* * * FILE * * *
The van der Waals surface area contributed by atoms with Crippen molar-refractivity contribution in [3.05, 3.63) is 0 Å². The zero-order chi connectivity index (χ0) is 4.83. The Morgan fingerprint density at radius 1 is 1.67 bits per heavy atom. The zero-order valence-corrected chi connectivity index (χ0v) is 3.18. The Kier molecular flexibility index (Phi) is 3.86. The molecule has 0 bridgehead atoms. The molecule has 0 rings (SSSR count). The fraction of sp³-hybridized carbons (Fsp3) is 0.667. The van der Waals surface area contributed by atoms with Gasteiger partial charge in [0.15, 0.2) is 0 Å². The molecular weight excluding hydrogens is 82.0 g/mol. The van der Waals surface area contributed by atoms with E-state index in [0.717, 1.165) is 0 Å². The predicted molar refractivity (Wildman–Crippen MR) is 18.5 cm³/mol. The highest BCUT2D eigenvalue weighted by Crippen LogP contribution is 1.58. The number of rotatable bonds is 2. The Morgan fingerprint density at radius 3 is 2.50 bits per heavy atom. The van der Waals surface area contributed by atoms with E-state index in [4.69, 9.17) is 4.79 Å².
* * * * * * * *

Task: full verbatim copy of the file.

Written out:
The van der Waals surface area contributed by atoms with Crippen molar-refractivity contribution in [3.05, 3.63) is 0 Å². The zero-order chi connectivity index (χ0) is 4.83. The Morgan fingerprint density at radius 1 is 1.67 bits per heavy atom. The zero-order valence-corrected chi connectivity index (χ0v) is 3.18. The Kier molecular flexibility index (Phi) is 3.86. The molecule has 0 bridgehead atoms. The molecule has 0 rings (SSSR count). The fraction of sp³-hybridized carbons (Fsp3) is 0.667. The van der Waals surface area contributed by atoms with Gasteiger partial charge in [0.15, 0.2) is 0 Å². The molecular weight excluding hydrogens is 82.0 g/mol. The van der Waals surface area contributed by atoms with E-state index in [0.717, 1.165) is 0 Å². The predicted molar refractivity (Wildman–Crippen MR) is 18.5 cm³/mol. The highest BCUT2D eigenvalue weighted by Crippen LogP contribution is 1.58. The number of rotatable bonds is 2. The Morgan fingerprint density at radius 3 is 2.50 bits per heavy atom. The van der Waals surface area contributed by atoms with E-state index in [4.69, 9.17) is 4.79 Å².